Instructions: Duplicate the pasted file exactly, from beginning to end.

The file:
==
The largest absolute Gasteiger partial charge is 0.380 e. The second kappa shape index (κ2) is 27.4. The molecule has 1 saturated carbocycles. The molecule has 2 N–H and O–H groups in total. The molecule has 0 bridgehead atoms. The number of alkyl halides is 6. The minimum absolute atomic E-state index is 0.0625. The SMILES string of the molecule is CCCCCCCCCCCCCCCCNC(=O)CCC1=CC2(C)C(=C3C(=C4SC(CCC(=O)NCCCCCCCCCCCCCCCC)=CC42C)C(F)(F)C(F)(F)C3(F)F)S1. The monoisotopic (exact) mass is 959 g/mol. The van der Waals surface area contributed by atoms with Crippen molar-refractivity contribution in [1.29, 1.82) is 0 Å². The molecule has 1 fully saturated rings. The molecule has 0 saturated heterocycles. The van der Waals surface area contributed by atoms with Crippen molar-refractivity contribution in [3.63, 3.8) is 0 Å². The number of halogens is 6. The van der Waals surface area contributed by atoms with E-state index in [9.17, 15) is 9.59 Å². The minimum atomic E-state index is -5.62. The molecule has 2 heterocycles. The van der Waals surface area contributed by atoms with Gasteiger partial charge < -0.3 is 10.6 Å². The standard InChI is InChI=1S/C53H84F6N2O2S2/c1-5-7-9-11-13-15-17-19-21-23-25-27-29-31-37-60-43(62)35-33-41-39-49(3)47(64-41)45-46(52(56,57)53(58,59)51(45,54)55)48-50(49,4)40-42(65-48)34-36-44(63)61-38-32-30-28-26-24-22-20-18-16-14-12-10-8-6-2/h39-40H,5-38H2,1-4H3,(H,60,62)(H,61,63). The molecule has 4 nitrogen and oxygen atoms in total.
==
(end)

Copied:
The largest absolute Gasteiger partial charge is 0.380 e. The second kappa shape index (κ2) is 27.4. The molecule has 1 saturated carbocycles. The molecule has 2 N–H and O–H groups in total. The molecule has 0 bridgehead atoms. The number of alkyl halides is 6. The minimum absolute atomic E-state index is 0.0625. The SMILES string of the molecule is CCCCCCCCCCCCCCCCNC(=O)CCC1=CC2(C)C(=C3C(=C4SC(CCC(=O)NCCCCCCCCCCCCCCCC)=CC42C)C(F)(F)C(F)(F)C3(F)F)S1. The monoisotopic (exact) mass is 959 g/mol. The van der Waals surface area contributed by atoms with Crippen molar-refractivity contribution in [1.29, 1.82) is 0 Å². The molecule has 1 fully saturated rings. The molecule has 0 saturated heterocycles. The van der Waals surface area contributed by atoms with Crippen molar-refractivity contribution in [3.63, 3.8) is 0 Å². The number of halogens is 6. The van der Waals surface area contributed by atoms with E-state index in [9.17, 15) is 9.59 Å². The minimum atomic E-state index is -5.62. The molecule has 2 heterocycles. The van der Waals surface area contributed by atoms with Gasteiger partial charge < -0.3 is 10.6 Å². The standard InChI is InChI=1S/C53H84F6N2O2S2/c1-5-7-9-11-13-15-17-19-21-23-25-27-29-31-37-60-43(62)35-33-41-39-49(3)47(64-41)45-46(52(56,57)53(58,59)51(45,54)55)48-50(49,4)40-42(65-48)34-36-44(63)61-38-32-30-28-26-24-22-20-18-16-14-12-10-8-6-2/h39-40H,5-38H2,1-4H3,(H,60,62)(H,61,63). The molecule has 4 nitrogen and oxygen atoms in total.